Long before the dot-bomb collapse around 2000, companies in the PC world had been shooting themselves in the foot, making (and repeating) insanely bad decisions, and doing everything they could to drive themselves into the ground. Many succeeded in killing themselves off, others (like IBM and Apple) did not. The recurring themes sound simply ridiculous, unless you live in this high-tech world. They they sound ridiculously familiar. They include:

* Expensive acquisitions of companies with nothing to offer,

* Demolition ("rewriting") of bread-and-butter products,

* Selling two, three, or more products that all do the same thing,

* Annoying and ignoring the customers until they all wander away, and

* Whatever it was, doing it again and again.

This mostly has an anecdotal, non-academic style, so it's an easy and enjoyable read. The dark side of that force is that Chapman isn't always strong on constructive suggestions or on the details of the analysis. Sometimes, though, it would have been psychoanalysis - personalities brash and aggressive when there wasn't that much to be brash about.

Chapman covers only the PC side of the world, so he missed some good ones. There was Apollo Computer, for example, and their steadfast determination to avoid advertising their strengths. Still, he gives plenty of cases, and gives good documentary support from the newsrags of the times.
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Most Recent Customer Reviews
5.0 out of 5 stars ... almost nostalgic read for a long term IS guy like me. Mistakes...
An almost nostalgic read for a long term IS guy like me. Mistakes were plenty and long term success were few in this still sort if new industry/business and the author related them... Read more
Published 3 days ago by Phil Hatch
1.0 out of 5 stars Too smug for my liking.
Too often the author says, "I could see the mistake coming, but they wouldn't listen, and then I was subsequently proven right. Read more
Published 2 months ago by Steven A McLeod
5.0 out of 5 stars Spot on!
I worked in this space during the period he's described, and found this to be a book I simply couldn't put down. Read more
Published 2 months ago by R. E. Statham
5.0 out of 5 stars Learning from high-tech history.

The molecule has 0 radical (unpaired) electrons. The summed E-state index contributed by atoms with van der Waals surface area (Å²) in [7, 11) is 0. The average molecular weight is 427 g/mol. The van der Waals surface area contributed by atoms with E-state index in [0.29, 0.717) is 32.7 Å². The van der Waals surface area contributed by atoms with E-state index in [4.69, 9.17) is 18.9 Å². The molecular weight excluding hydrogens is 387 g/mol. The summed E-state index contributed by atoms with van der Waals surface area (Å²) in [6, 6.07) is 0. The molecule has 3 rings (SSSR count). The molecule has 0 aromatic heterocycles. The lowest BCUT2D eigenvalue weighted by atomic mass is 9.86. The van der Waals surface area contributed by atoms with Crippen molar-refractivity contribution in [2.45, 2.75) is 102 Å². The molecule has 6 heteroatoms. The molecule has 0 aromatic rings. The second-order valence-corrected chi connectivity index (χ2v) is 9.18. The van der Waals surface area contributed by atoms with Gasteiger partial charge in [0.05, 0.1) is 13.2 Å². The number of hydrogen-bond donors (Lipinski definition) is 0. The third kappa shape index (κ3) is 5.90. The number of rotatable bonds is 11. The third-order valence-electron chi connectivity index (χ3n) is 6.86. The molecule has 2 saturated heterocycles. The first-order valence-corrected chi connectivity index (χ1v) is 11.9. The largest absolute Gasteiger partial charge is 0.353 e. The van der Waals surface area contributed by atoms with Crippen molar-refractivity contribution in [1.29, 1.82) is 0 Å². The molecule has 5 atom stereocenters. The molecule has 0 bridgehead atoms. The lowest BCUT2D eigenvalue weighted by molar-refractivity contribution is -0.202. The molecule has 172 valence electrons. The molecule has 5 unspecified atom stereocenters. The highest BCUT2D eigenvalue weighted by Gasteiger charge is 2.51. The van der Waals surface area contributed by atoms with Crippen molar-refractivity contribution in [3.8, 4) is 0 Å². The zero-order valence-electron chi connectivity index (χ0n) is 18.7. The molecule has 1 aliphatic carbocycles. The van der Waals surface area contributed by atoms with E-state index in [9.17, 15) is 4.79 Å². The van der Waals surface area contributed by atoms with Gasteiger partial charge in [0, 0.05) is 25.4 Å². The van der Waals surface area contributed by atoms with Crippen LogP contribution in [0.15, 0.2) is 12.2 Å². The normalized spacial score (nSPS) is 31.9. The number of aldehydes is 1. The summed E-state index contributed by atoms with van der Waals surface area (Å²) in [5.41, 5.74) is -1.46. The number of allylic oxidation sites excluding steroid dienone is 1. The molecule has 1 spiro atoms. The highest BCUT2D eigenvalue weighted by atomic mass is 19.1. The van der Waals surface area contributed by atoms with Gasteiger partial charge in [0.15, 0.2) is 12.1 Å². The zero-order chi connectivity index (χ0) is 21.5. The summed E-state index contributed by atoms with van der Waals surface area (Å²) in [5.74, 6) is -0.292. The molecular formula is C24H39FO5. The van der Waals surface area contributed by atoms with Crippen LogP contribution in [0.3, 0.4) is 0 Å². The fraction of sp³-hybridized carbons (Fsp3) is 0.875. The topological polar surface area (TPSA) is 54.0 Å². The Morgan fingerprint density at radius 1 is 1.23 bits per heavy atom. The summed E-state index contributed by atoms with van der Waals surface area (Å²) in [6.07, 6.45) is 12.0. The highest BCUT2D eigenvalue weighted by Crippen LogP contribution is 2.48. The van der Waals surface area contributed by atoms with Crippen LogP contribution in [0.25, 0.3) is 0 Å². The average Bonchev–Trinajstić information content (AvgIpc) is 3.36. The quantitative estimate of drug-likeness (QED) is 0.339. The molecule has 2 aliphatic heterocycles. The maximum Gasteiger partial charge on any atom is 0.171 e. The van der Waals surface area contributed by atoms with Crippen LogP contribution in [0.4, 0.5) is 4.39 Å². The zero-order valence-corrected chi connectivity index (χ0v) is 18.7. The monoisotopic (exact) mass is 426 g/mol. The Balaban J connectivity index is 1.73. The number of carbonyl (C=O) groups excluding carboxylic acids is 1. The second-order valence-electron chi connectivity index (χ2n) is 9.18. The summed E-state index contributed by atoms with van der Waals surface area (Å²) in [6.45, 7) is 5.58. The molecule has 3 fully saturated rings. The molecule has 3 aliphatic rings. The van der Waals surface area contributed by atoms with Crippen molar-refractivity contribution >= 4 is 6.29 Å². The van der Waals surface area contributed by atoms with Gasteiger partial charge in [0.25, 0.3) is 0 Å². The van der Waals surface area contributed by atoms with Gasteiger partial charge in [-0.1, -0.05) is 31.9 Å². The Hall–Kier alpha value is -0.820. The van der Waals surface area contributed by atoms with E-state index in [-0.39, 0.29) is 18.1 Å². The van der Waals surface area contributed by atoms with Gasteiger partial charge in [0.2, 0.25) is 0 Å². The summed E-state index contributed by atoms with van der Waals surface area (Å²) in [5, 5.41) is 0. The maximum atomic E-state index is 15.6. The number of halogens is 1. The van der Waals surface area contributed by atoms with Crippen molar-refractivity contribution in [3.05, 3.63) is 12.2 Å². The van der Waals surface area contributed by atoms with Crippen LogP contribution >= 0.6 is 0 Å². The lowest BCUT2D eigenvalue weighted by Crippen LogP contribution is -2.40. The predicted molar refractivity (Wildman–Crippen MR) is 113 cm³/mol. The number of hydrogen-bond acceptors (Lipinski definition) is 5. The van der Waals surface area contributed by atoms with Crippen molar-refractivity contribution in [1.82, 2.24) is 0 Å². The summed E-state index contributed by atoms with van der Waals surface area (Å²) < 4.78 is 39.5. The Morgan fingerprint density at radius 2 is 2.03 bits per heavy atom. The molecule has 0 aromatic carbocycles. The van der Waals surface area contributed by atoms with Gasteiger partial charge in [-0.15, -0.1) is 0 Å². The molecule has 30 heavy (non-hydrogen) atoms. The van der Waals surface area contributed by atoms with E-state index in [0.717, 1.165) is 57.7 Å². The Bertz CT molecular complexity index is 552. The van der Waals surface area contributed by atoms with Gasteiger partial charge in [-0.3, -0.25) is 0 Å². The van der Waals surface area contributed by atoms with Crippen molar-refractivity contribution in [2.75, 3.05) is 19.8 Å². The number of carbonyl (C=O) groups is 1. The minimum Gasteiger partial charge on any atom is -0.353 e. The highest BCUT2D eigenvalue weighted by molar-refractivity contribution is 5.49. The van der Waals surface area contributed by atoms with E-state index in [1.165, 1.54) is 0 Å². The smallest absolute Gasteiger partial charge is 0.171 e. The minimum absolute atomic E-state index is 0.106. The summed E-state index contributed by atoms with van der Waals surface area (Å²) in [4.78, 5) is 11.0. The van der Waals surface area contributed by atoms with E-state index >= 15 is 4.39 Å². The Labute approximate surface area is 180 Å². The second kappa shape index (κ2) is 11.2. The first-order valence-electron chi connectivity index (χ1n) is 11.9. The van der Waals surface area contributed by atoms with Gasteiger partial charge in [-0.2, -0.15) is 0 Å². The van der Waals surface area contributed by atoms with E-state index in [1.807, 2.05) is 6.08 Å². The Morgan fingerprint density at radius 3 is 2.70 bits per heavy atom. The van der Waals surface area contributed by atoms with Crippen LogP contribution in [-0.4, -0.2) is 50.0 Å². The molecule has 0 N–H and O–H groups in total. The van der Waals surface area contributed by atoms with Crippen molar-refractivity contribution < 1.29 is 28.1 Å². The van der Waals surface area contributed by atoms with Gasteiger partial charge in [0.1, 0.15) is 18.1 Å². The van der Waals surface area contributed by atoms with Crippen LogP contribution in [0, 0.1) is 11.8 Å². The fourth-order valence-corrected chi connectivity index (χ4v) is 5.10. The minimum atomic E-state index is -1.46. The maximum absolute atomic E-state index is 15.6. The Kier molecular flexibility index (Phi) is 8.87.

This is a book that tries to teach high-tech companies to learn from the lessons of history. It's probably a futile task, as the author admits, but he spices the stories with a lot... Read more
Published 9 months ago by Rick Cook
4.0 out of 5 stars A classic - but if you can find an earlier edition, go for it
You will be amazed at how careless and arrogant the frontiersman of the software age were as you read through this rich history of software marketing. Read more
Published 20 months ago by Josh
2.0 out of 5 stars Too self-centered
This book contains some interesting bits about the software industry in 80s and 90s, but as a whole, it was a big disappointment. Read more
Published on October 26, 2010 by Tomas Bella
4.0 out of 5 stars How not to run a company
This book is a review of IT screw-ups from the late 70's up til the early 2000's. The author looks at a number of failed companies, some of which he worked for, and analyzes why... Read more
Published on February 21, 2010 by Amazon Customer
5.0 out of 5 stars Fast, lively, and well-written- like a master storyteller doing I.T.
This book, IMO, is written like a Porsche is built: fast, fun, and nimble. Though I picked it up because of its subject matter (computers, software), I also enjoyed it for a... Read more
Published on August 7, 2009 by Jim
5.0 out of 5 stars Enlightening and Entertaining
Chapman is a great writer, and he really brings to life (in an amusing way) the foibles that were made by the key players on the road to high-tech. Read more
Published on April 2, 2009 by Grimmy
5.0 out of 5 stars Marketing & Industry History for Programmers
A great book to teach programmers about product marketing and a lot of fun history about the software industry.
Published on December 29, 2008 by ActiveScott